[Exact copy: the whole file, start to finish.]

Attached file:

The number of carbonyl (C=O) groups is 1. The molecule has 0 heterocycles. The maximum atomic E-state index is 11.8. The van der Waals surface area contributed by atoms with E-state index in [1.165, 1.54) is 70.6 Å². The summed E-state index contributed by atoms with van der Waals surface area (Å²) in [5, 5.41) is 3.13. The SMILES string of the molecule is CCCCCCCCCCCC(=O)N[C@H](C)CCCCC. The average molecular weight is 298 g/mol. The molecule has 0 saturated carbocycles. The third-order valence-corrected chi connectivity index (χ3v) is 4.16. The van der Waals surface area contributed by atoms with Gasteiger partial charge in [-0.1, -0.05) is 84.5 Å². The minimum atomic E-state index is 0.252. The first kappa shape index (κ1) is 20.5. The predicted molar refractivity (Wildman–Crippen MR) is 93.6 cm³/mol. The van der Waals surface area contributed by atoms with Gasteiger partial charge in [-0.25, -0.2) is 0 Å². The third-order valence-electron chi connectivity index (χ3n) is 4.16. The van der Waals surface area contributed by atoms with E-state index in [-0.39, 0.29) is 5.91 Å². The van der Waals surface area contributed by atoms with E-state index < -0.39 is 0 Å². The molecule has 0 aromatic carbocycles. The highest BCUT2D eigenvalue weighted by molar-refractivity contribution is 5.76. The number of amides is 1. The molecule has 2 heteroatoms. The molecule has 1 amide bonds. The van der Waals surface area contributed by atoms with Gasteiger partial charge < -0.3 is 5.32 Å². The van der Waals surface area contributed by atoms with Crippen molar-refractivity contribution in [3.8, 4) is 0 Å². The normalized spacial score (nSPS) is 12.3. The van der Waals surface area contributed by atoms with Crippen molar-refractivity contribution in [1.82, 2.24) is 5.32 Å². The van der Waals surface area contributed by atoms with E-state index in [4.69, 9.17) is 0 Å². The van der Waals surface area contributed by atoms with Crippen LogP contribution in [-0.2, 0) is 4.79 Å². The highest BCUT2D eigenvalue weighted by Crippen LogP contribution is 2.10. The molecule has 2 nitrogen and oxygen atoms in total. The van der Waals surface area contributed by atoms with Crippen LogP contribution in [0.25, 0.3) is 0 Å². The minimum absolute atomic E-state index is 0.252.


The number of carbonyl (C=O) groups is 1. The molecule has 0 heterocycles. The maximum atomic E-state index is 11.8. The van der Waals surface area contributed by atoms with E-state index in [1.165, 1.54) is 70.6 Å². The summed E-state index contributed by atoms with van der Waals surface area (Å²) in [5, 5.41) is 3.13. The SMILES string of the molecule is CCCCCCCCCCCC(=O)N[C@H](C)CCCCC. The average molecular weight is 298 g/mol. The molecule has 0 saturated carbocycles. The third-order valence-corrected chi connectivity index (χ3v) is 4.16. The van der Waals surface area contributed by atoms with Gasteiger partial charge in [-0.1, -0.05) is 84.5 Å². The minimum atomic E-state index is 0.252. The first kappa shape index (κ1) is 20.5. The predicted molar refractivity (Wildman–Crippen MR) is 93.6 cm³/mol. The van der Waals surface area contributed by atoms with Gasteiger partial charge in [-0.25, -0.2) is 0 Å². The third-order valence-electron chi connectivity index (χ3n) is 4.16. The van der Waals surface area contributed by atoms with E-state index in [-0.39, 0.29) is 5.91 Å². The van der Waals surface area contributed by atoms with E-state index < -0.39 is 0 Å². The molecule has 0 aromatic carbocycles. The highest BCUT2D eigenvalue weighted by molar-refractivity contribution is 5.76. The number of amides is 1. The molecule has 2 heteroatoms. The molecule has 1 amide bonds. The van der Waals surface area contributed by atoms with Gasteiger partial charge < -0.3 is 5.32 Å². The van der Waals surface area contributed by atoms with Crippen molar-refractivity contribution in [3.8, 4) is 0 Å². The normalized spacial score (nSPS) is 12.3. The van der Waals surface area contributed by atoms with Crippen molar-refractivity contribution in [1.82, 2.24) is 5.32 Å². The van der Waals surface area contributed by atoms with E-state index in [4.69, 9.17) is 0 Å². The van der Waals surface area contributed by atoms with Crippen LogP contribution in [-0.2, 0) is 4.79 Å². The highest BCUT2D eigenvalue weighted by Crippen LogP contribution is 2.10. The molecule has 2 nitrogen and oxygen atoms in total. The van der Waals surface area contributed by atoms with Crippen LogP contribution in [0.25, 0.3) is 0 Å². The minimum absolute atomic E-state index is 0.252.